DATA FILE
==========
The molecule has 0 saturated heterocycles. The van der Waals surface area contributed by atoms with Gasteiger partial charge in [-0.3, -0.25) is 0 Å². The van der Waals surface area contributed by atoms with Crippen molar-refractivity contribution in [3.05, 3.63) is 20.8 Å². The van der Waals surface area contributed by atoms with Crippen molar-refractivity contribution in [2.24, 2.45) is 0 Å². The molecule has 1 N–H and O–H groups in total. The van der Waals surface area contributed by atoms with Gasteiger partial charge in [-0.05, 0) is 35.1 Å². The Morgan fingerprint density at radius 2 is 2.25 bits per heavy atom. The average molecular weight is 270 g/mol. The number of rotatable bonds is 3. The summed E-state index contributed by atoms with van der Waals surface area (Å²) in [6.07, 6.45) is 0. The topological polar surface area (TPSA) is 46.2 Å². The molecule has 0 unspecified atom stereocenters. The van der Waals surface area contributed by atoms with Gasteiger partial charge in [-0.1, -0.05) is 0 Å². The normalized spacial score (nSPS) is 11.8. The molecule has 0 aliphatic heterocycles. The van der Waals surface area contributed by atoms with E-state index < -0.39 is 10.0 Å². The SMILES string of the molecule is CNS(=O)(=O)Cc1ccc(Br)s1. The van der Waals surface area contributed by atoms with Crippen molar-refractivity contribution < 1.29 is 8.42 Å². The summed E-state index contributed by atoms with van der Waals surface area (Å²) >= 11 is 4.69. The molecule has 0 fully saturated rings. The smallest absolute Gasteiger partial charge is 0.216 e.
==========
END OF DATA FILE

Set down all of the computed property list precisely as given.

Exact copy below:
The molecule has 0 saturated heterocycles. The van der Waals surface area contributed by atoms with Gasteiger partial charge in [-0.3, -0.25) is 0 Å². The van der Waals surface area contributed by atoms with Crippen molar-refractivity contribution in [3.05, 3.63) is 20.8 Å². The van der Waals surface area contributed by atoms with Crippen molar-refractivity contribution in [2.24, 2.45) is 0 Å². The molecule has 1 N–H and O–H groups in total. The van der Waals surface area contributed by atoms with Gasteiger partial charge in [-0.05, 0) is 35.1 Å². The Morgan fingerprint density at radius 2 is 2.25 bits per heavy atom. The average molecular weight is 270 g/mol. The number of rotatable bonds is 3. The summed E-state index contributed by atoms with van der Waals surface area (Å²) in [6.07, 6.45) is 0. The topological polar surface area (TPSA) is 46.2 Å². The molecule has 0 unspecified atom stereocenters. The van der Waals surface area contributed by atoms with Gasteiger partial charge in [-0.1, -0.05) is 0 Å². The normalized spacial score (nSPS) is 11.8. The molecule has 0 aliphatic heterocycles. The van der Waals surface area contributed by atoms with E-state index < -0.39 is 10.0 Å². The SMILES string of the molecule is CNS(=O)(=O)Cc1ccc(Br)s1. The van der Waals surface area contributed by atoms with Crippen molar-refractivity contribution < 1.29 is 8.42 Å². The summed E-state index contributed by atoms with van der Waals surface area (Å²) >= 11 is 4.69. The molecule has 0 fully saturated rings. The smallest absolute Gasteiger partial charge is 0.216 e.